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New England

Legendary Family Puts State Title Defenses on Hold

James Maimonis, Manager, Media & Communications | June 26, 2020

LEWISTON, ME- For one legendary Maine coach, the month of June is synonymous with championship tennis. Or at least it was until this year.

 

In her 42 years of coaching, the 77-year-old Anita Murphy has built from the ground up arguably the most prestigious tennis program in the state of Maine— Lewiston High School (LHS) Girls Varsity Tennis. Murphy has won 13 state championships, eclipsed 500 career wins and has coached both her daughter and granddaughter.

 

It wasn’t until this year though that she faced her most intriguing challenge yet: missing an entire season due to the Coronavirus pandemic.

 

“I was lost at first. I kept hoping, week by week, that maybe we’ll be able to get out. And then we got word it wasn’t going to happen, and it was very difficult,” Murphy said

 

Coming off her team’s 13th Class A State Championship last June, Murphy and her players were prepared for a successful title defense. With the team only losing one senior from the 2019 championship and Murphy’s granddaughter, Molly Chicoine, set to serve as one of the three senior captains, the pieces were in place for an historic season.

 

“I feel we had a really good chance of repeating this year. Our top singles players and a top doubles team came back. That hurt the most, the fact that they knew it was right there for them,” Murphy said. “Obviously they’re pretty upset, but we’re not the only sport that went through this. We definitely plan to honor our captains like we always do before they leave for college.”

 

“I was looking forward to bringing the team together and being a leader that encouraged everyone,” Chicoine said. “It would have been cool leading the team with the other two captains, Maddy Foster and Roslynn Walius, considering we’ve all been playing together for years.”

 

It’s surely a bittersweet way to end a high school career. Although the girls will not get that opportunity to bring home one more title to Lewiston, they do leave LHS as reigning state champions.

 

“Remember this, you’re still defending champs, and you will be going into next year, and no one can take that away from you,” Murphy said to her team during the spring.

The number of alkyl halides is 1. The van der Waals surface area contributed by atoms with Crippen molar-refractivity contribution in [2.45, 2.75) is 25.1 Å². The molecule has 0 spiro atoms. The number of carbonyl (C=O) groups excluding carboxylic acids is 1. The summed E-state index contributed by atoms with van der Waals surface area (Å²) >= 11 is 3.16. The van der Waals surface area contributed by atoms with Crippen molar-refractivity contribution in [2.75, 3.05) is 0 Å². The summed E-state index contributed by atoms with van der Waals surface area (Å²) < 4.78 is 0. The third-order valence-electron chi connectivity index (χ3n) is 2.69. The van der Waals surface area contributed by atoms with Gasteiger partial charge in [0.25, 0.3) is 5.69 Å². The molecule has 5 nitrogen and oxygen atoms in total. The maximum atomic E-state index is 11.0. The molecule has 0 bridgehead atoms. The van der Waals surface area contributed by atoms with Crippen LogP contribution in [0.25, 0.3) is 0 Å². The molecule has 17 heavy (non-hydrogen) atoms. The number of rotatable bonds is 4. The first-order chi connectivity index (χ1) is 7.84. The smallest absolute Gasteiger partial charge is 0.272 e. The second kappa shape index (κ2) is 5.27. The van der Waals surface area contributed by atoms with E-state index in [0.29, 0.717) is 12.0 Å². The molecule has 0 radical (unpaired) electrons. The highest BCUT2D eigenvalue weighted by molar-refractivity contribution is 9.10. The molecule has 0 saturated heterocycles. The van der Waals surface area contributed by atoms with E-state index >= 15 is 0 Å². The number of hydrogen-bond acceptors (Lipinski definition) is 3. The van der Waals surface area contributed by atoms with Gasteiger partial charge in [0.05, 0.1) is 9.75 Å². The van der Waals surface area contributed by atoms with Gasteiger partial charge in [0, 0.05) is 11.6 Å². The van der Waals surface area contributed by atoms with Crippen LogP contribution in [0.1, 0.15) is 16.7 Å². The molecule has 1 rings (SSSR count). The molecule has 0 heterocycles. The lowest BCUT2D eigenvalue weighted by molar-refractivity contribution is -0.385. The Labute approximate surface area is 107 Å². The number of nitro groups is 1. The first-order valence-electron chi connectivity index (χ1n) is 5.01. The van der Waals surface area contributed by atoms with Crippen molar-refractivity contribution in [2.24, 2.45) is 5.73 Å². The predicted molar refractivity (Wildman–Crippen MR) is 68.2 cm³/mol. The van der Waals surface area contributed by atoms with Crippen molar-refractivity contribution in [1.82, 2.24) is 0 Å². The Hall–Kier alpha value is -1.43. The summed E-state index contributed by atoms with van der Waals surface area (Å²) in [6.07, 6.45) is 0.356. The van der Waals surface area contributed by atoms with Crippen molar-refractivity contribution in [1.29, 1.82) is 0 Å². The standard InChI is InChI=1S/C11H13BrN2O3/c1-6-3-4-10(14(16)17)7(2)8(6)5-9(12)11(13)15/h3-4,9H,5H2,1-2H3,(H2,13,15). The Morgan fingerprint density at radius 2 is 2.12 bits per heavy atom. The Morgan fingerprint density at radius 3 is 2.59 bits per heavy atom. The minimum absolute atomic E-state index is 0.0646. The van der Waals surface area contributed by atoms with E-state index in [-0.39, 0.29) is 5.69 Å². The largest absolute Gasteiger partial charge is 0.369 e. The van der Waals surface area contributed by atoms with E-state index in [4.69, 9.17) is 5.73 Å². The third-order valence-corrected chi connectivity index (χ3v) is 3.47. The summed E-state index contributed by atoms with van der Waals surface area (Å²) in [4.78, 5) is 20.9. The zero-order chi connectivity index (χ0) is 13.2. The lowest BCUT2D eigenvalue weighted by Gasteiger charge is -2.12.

“I think the most disappointing part was not being able to have that last season with Mémère (what Chicoine calls Murphy). That time with her is the most meaningful, and I would give anything to have another tennis season with her,” Chicoine said.

 

“We’ve been handling it pretty well though,” she added. “I try to stay positive and look at what we accomplished. Most people can’t even say they are state champs, never mind winning it with their grandmother as their coach. We played our hearts out that last match and at least we ended on a good note.”

 

The 2019 championship truly was a special one. It was the program’s first in eight years, the only one Chicoine won with Murphy, and since it was played at their home site, it brought together much of the Lewiston and neighboring communities together to rally around the team.  

 

One special fan in attendance that day was Murphy’s daughter and Chicoine’s aunt, Wendy Poutre, who just one week earlier, led her own Portsmouth (NH) High girls’ team to its second consecutive Division II State Title.  

 

“It was an incredible thrill to be able to watch my mom and Molly win the state title in Lewiston,” Poutre said. “It was an electric atmosphere with folks from both sides applauding great shots and decisions. My Portsmouth Clippers had defeated Bow in the State Finals the week before, so I was free to be a nervous wreck as a highly interested spectator.”

 

Since taking over as head coach at Portsmouth in 2014, Poutre has been to five state championships including winning the past two.